Neighborhood Schools: Consolidating Equitably

Elgin Area School District U46 – the second-largest district in Illinois, serving three counties, eleven communities, and over 37,000 students – was facing declining enrollment and underutilized facilities. Our team used GIS to show how school facilities can act as community resources, model planning scenarios, and ensure equitable impacts for students and communities. Our analysis revealed that many of U46’s historic schools with deteriorating facilities and undersized sites are in urban cores that serve low-income communities and communities of color. While a traditional facilities plan would have consolidated these schools based on facility condition alone, our analysis brought new awareness to the district by demonstrating their importance as community resources. This prompted a novel long-range plan and successful bond that distributes consolidation impact and introduces a new middle school in an area previously experiencing access inequity.

Heatmap of the Elgin Area of median household averages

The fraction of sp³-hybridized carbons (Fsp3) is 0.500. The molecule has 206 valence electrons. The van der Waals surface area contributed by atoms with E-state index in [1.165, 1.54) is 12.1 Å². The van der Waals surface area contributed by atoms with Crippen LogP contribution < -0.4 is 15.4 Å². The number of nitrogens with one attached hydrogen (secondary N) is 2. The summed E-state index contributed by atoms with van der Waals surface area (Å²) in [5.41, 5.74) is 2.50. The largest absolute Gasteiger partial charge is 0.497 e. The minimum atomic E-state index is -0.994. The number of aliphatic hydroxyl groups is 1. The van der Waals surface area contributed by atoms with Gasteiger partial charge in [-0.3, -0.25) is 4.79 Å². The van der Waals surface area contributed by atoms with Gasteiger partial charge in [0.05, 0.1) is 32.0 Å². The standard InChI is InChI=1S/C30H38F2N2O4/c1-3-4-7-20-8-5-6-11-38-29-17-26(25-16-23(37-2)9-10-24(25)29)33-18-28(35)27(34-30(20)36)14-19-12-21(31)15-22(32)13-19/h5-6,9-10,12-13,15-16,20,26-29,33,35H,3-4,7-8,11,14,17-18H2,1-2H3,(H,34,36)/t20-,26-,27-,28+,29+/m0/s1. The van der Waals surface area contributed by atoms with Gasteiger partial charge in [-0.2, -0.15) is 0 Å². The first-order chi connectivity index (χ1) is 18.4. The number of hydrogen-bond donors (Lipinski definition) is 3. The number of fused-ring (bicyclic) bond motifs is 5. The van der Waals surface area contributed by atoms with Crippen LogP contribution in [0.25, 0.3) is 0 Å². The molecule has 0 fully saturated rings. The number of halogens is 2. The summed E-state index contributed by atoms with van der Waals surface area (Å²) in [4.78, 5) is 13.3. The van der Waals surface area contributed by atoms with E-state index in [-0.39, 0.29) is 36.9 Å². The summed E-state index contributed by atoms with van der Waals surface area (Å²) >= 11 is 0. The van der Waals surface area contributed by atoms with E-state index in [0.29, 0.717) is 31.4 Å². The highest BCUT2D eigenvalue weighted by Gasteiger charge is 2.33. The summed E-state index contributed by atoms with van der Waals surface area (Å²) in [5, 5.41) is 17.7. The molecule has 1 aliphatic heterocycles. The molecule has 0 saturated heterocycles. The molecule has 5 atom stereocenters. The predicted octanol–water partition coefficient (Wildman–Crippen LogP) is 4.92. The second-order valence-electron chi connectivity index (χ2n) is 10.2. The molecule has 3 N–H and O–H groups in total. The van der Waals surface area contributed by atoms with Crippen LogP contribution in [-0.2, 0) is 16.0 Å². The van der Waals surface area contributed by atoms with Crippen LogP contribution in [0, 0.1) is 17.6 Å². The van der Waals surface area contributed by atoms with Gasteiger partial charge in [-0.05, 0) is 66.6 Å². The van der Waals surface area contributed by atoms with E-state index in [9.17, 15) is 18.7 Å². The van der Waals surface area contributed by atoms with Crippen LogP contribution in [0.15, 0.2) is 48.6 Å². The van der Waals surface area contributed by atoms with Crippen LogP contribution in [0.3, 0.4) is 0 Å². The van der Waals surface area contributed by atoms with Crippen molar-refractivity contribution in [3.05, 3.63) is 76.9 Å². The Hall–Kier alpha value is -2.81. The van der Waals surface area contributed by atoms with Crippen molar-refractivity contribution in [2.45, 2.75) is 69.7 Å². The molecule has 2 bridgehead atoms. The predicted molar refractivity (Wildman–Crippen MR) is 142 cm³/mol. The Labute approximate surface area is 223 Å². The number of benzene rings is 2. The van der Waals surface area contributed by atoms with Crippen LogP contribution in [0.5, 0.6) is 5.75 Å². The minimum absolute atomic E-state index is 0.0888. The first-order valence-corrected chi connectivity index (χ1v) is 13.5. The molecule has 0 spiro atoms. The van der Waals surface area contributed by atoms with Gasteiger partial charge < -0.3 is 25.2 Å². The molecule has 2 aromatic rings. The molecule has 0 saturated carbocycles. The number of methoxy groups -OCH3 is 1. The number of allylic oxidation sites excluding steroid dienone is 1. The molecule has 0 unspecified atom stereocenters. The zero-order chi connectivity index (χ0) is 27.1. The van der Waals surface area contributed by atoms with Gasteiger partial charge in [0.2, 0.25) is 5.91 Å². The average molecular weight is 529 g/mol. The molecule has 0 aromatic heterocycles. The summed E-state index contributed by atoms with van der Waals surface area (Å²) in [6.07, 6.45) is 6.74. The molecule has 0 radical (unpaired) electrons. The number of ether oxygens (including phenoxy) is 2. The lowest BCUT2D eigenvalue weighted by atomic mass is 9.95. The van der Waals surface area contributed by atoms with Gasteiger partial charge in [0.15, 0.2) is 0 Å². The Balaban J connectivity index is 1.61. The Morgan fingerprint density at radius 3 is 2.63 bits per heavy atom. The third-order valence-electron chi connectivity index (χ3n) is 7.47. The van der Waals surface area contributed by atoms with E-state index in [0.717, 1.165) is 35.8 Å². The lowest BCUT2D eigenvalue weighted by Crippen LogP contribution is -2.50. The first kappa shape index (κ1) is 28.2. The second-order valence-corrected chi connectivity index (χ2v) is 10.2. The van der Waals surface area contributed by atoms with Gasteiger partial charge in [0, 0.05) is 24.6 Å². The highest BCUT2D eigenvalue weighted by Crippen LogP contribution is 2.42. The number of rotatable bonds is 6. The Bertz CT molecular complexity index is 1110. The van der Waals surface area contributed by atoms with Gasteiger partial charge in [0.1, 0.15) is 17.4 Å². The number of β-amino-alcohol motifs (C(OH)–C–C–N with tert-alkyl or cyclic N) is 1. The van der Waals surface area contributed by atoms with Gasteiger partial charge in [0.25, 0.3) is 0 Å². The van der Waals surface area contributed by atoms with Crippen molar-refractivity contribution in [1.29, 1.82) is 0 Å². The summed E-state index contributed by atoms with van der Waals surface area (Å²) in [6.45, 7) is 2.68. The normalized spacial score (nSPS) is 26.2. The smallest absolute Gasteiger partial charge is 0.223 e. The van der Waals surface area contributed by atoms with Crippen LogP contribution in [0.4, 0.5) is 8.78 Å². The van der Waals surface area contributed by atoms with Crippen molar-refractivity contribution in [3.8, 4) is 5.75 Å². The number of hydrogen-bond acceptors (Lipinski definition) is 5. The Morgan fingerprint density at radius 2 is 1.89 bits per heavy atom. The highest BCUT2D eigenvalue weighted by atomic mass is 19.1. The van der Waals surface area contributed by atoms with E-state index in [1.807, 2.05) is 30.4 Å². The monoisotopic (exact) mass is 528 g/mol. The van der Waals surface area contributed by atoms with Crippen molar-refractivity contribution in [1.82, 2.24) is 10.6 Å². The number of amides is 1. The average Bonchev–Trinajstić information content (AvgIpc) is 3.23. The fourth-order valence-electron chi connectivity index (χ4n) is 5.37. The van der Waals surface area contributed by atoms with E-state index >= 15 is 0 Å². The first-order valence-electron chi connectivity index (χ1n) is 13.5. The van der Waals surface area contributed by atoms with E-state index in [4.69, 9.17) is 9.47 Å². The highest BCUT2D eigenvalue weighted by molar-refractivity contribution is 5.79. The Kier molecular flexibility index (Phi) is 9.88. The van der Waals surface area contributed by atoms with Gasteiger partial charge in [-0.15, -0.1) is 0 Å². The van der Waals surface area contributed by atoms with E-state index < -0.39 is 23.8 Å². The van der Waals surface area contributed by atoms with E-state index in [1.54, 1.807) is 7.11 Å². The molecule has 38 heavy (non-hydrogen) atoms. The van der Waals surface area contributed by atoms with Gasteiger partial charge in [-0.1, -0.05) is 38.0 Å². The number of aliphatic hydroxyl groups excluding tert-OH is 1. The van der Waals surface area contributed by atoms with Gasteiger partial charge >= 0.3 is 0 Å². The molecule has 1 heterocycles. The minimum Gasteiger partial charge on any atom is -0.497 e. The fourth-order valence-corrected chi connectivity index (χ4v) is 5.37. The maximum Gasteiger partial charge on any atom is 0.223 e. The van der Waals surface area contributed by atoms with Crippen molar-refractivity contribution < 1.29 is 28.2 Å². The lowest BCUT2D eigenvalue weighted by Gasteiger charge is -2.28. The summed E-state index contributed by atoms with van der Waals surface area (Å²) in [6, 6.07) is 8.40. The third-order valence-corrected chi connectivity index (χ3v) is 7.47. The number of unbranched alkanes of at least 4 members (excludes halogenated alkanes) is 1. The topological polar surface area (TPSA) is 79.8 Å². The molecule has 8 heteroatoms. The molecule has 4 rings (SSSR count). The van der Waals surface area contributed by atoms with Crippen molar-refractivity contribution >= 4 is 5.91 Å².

Understanding Resource Access with Network Analysis

A key part of educational equity is students’ access to quality schools. In our long-range planning work for the Puerto Rico Department of Education, we used network analysis – a calculation of travel distances between connected places – to route over 250,000 students to the district’s 850 schools. This allowed us to understand current student choices: how far were students traveling to access desired programs? How much time did they spend getting to school? It also meant we could weigh future facility scenarios based on student travel impact: if a school was moved or consolidated, how would the network change? Network analysis led to more equitable investment recommendations that would prioritize neighborhood access to schools.